In my last couple of blogs I’ve been exploring how we use thinking and words in our Alexander Technique practice in such a way as to promote positive changes in our coordination. One of the roles of an Alexander Technique teacher is to help his/her students understand the intended meaning of these directions through hands-on guidance, as well as visual and verbal cues. Because each one of us has our own unique way interpreting different words, the teacher can also help find ways of thinking – directing – that are most helpful to each individual student.
One approach to directing that I’ve found extremely helpful is using “Negative” or “Inhibitory” directions. These type of directions were, to my knowledge, first described by Missy Vineyard in her book, How You Stand, How You Move, How You Live. The idea with a “negative direction” is that you are telling yourself what you do not want to do. For instance a traditional Alexander direction might be to think, “I’m letting my neck be free.” The “negative” version would be something like “I’m not tightening my neck.”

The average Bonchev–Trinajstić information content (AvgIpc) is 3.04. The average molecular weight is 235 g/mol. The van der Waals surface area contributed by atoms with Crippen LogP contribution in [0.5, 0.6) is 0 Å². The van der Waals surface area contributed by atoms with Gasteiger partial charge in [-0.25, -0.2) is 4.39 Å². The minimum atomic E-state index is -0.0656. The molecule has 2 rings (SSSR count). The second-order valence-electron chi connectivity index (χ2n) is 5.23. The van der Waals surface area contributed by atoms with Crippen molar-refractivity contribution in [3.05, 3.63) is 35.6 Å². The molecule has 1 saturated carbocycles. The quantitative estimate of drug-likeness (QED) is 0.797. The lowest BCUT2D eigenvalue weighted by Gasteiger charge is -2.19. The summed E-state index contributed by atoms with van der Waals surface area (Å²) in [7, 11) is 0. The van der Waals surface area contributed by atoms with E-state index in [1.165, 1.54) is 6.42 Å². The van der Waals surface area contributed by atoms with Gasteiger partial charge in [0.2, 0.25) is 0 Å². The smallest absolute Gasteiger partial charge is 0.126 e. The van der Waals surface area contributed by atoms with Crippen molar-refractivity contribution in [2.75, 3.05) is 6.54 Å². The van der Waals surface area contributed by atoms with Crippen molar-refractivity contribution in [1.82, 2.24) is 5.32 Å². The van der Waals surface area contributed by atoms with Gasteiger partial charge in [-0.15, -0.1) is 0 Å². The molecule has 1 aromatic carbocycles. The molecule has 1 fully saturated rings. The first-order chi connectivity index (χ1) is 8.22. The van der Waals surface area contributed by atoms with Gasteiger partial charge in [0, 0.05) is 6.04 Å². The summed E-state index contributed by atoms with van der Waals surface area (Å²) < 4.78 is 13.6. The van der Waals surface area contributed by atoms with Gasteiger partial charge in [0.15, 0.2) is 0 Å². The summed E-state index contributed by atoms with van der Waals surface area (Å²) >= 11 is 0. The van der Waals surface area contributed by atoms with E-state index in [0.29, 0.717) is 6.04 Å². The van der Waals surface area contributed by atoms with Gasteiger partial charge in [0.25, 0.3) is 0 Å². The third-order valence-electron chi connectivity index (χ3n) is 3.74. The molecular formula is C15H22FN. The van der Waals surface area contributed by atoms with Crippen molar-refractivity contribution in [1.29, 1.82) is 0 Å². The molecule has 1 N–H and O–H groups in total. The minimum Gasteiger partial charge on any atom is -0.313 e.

Try them both out, and see if you notice a difference. You might even like to try adding “No” to the beginning, so “No, I’m not tightening my neck.” I personally find it very helpful and empowering to add the “No!” to my thinking. Who knows, maybe I’m a rebel at heart!
I don’t believe there’s just one way of thinking that’s right for everyone, but I’ve found that many of my students are more successful using the “negative” version as they seem less likely to try and free their neck by doing something with the muscles (the opposite of what’s required), and are more likely to let go of some tightening. The “I am not…” statement seems to help many of us be clearer with ourselves about what needs to happen, or rather not happen.
The Alexander Technique is basically a process of eliminating our unhelpful habits of excess tension, so we are actually learning to do less not more. F. M. Alexander, the developer of the Alexander Technique, famously said, “When you stop doing the wrong thing the right thing does itself.” It seems to me that using negative directions gets right to the heart of this principle. There’s something very powerful about saying “No” to what you don’t want, mentally telling yourself, “No, I am not [fill in the blank!]” They’re also highly adaptable, and you can come up with whatever you need given the situation and/or your particular set of habits.
Did you try out any of the ideas of ways to think I’ve suggested here? Have you come up with any negative directions of your own that you find particularly helpful? Please share your experiences in the comments below.